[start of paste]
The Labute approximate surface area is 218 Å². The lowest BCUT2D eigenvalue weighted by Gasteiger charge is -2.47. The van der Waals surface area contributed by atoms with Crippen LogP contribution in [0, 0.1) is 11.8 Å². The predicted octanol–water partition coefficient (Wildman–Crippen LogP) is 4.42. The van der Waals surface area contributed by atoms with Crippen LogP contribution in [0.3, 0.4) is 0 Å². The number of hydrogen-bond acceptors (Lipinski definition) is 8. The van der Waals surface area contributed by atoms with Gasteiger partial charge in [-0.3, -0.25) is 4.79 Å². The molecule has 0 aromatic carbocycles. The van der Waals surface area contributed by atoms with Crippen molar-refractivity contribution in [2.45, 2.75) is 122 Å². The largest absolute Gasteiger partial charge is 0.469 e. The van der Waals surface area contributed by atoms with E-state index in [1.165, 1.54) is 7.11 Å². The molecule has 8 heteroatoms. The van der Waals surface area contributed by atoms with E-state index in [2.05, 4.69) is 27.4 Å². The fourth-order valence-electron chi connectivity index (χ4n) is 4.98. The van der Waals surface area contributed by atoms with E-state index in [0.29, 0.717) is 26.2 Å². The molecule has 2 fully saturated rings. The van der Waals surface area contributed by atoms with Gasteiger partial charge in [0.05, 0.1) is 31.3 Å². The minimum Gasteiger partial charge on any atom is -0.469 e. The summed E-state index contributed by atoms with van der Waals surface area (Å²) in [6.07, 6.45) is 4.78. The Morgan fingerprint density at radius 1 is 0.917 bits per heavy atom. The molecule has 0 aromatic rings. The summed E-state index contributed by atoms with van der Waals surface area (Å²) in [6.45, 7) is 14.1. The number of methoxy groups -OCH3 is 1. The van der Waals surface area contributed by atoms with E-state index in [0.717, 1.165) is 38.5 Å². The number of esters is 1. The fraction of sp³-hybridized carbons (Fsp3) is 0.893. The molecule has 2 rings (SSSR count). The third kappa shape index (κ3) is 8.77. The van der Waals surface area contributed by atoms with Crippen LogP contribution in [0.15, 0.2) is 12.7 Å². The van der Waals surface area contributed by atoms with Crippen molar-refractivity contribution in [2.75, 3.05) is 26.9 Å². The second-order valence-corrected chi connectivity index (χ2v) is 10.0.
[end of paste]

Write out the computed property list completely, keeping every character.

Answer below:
The Labute approximate surface area is 218 Å². The lowest BCUT2D eigenvalue weighted by Gasteiger charge is -2.47. The van der Waals surface area contributed by atoms with Crippen LogP contribution in [0, 0.1) is 11.8 Å². The predicted octanol–water partition coefficient (Wildman–Crippen LogP) is 4.42. The van der Waals surface area contributed by atoms with Crippen LogP contribution in [0.3, 0.4) is 0 Å². The number of hydrogen-bond acceptors (Lipinski definition) is 8. The van der Waals surface area contributed by atoms with Gasteiger partial charge in [-0.3, -0.25) is 4.79 Å². The molecule has 0 aromatic carbocycles. The van der Waals surface area contributed by atoms with Crippen molar-refractivity contribution in [2.45, 2.75) is 122 Å². The largest absolute Gasteiger partial charge is 0.469 e. The van der Waals surface area contributed by atoms with E-state index in [1.165, 1.54) is 7.11 Å². The molecule has 8 heteroatoms. The van der Waals surface area contributed by atoms with E-state index in [2.05, 4.69) is 27.4 Å². The fourth-order valence-electron chi connectivity index (χ4n) is 4.98. The van der Waals surface area contributed by atoms with E-state index in [0.29, 0.717) is 26.2 Å². The molecule has 2 fully saturated rings. The van der Waals surface area contributed by atoms with Gasteiger partial charge in [0.05, 0.1) is 31.3 Å². The minimum Gasteiger partial charge on any atom is -0.469 e. The summed E-state index contributed by atoms with van der Waals surface area (Å²) in [6.07, 6.45) is 4.78. The Morgan fingerprint density at radius 1 is 0.917 bits per heavy atom. The molecule has 0 aromatic rings. The summed E-state index contributed by atoms with van der Waals surface area (Å²) in [6.45, 7) is 14.1. The number of methoxy groups -OCH3 is 1. The van der Waals surface area contributed by atoms with E-state index in [0.717, 1.165) is 38.5 Å². The number of esters is 1. The fraction of sp³-hybridized carbons (Fsp3) is 0.893. The molecule has 2 rings (SSSR count). The third kappa shape index (κ3) is 8.77. The van der Waals surface area contributed by atoms with Crippen LogP contribution in [0.15, 0.2) is 12.7 Å². The van der Waals surface area contributed by atoms with Crippen molar-refractivity contribution in [2.75, 3.05) is 26.9 Å². The second-order valence-corrected chi connectivity index (χ2v) is 10.0.